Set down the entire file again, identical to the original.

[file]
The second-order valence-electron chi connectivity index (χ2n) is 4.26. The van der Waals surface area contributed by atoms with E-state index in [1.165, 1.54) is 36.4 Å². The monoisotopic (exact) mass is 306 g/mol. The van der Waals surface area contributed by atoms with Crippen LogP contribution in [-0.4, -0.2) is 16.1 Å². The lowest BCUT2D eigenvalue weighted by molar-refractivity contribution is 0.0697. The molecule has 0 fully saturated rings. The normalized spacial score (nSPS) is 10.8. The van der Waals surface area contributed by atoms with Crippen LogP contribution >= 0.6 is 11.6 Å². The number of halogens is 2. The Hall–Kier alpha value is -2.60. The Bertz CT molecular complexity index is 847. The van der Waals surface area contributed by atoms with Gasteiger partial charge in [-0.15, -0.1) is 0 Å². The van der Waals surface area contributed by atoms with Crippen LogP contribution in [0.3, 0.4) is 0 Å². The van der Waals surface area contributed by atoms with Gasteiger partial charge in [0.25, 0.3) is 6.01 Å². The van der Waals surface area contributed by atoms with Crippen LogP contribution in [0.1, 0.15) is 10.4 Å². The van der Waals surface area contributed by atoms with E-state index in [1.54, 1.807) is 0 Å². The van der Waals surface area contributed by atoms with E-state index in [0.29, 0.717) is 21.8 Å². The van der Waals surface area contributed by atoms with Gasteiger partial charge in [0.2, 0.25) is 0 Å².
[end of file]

The second-order valence-electron chi connectivity index (χ2n) is 4.26. The van der Waals surface area contributed by atoms with E-state index in [1.165, 1.54) is 36.4 Å². The monoisotopic (exact) mass is 306 g/mol. The van der Waals surface area contributed by atoms with Crippen LogP contribution in [-0.4, -0.2) is 16.1 Å². The lowest BCUT2D eigenvalue weighted by molar-refractivity contribution is 0.0697. The molecule has 0 fully saturated rings. The normalized spacial score (nSPS) is 10.8. The van der Waals surface area contributed by atoms with Crippen LogP contribution >= 0.6 is 11.6 Å². The number of halogens is 2. The Hall–Kier alpha value is -2.60. The Bertz CT molecular complexity index is 847. The van der Waals surface area contributed by atoms with Gasteiger partial charge in [-0.15, -0.1) is 0 Å². The van der Waals surface area contributed by atoms with Crippen LogP contribution in [0.3, 0.4) is 0 Å². The van der Waals surface area contributed by atoms with Gasteiger partial charge in [0.25, 0.3) is 6.01 Å². The van der Waals surface area contributed by atoms with Crippen LogP contribution in [0.1, 0.15) is 10.4 Å². The van der Waals surface area contributed by atoms with E-state index in [1.54, 1.807) is 0 Å². The van der Waals surface area contributed by atoms with E-state index in [0.29, 0.717) is 21.8 Å². The van der Waals surface area contributed by atoms with Gasteiger partial charge in [0.2, 0.25) is 0 Å².